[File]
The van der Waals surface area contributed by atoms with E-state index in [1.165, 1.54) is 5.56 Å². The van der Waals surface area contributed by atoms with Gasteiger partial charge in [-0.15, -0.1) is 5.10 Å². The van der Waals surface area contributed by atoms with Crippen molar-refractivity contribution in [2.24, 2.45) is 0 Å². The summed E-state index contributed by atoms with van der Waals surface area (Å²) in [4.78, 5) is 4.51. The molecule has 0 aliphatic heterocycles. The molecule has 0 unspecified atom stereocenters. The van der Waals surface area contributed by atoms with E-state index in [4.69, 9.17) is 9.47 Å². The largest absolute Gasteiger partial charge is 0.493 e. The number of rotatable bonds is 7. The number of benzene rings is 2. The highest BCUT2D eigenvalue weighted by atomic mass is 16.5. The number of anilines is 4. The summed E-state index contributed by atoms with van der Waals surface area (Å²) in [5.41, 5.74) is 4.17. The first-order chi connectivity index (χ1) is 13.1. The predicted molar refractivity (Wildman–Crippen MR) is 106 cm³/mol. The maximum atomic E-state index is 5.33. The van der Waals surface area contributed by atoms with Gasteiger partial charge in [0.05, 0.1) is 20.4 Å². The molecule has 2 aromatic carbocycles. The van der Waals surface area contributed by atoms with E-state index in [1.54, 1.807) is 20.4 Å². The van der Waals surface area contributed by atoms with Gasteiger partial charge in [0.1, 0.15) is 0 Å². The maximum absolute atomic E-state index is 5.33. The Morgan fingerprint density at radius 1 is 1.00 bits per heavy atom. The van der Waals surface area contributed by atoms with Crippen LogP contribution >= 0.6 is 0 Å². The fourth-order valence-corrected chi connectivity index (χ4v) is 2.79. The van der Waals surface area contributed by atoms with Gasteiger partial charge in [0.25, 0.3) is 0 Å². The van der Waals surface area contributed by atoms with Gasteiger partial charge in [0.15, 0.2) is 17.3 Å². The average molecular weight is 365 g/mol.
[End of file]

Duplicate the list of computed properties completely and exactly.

The van der Waals surface area contributed by atoms with E-state index in [1.165, 1.54) is 5.56 Å². The van der Waals surface area contributed by atoms with Gasteiger partial charge in [-0.15, -0.1) is 5.10 Å². The van der Waals surface area contributed by atoms with Crippen molar-refractivity contribution in [2.24, 2.45) is 0 Å². The summed E-state index contributed by atoms with van der Waals surface area (Å²) in [4.78, 5) is 4.51. The molecule has 0 aliphatic heterocycles. The molecule has 0 unspecified atom stereocenters. The van der Waals surface area contributed by atoms with E-state index in [4.69, 9.17) is 9.47 Å². The largest absolute Gasteiger partial charge is 0.493 e. The number of rotatable bonds is 7. The number of benzene rings is 2. The highest BCUT2D eigenvalue weighted by atomic mass is 16.5. The number of anilines is 4. The summed E-state index contributed by atoms with van der Waals surface area (Å²) in [5.41, 5.74) is 4.17. The first-order chi connectivity index (χ1) is 13.1. The predicted molar refractivity (Wildman–Crippen MR) is 106 cm³/mol. The maximum atomic E-state index is 5.33. The van der Waals surface area contributed by atoms with Gasteiger partial charge in [0.05, 0.1) is 20.4 Å². The molecule has 2 aromatic carbocycles. The van der Waals surface area contributed by atoms with E-state index in [1.54, 1.807) is 20.4 Å². The van der Waals surface area contributed by atoms with Gasteiger partial charge in [0.1, 0.15) is 0 Å². The maximum absolute atomic E-state index is 5.33. The Morgan fingerprint density at radius 1 is 1.00 bits per heavy atom. The van der Waals surface area contributed by atoms with Crippen LogP contribution >= 0.6 is 0 Å². The fourth-order valence-corrected chi connectivity index (χ4v) is 2.79. The van der Waals surface area contributed by atoms with Gasteiger partial charge in [0.25, 0.3) is 0 Å². The van der Waals surface area contributed by atoms with Gasteiger partial charge in [0.15, 0.2) is 17.3 Å². The average molecular weight is 365 g/mol.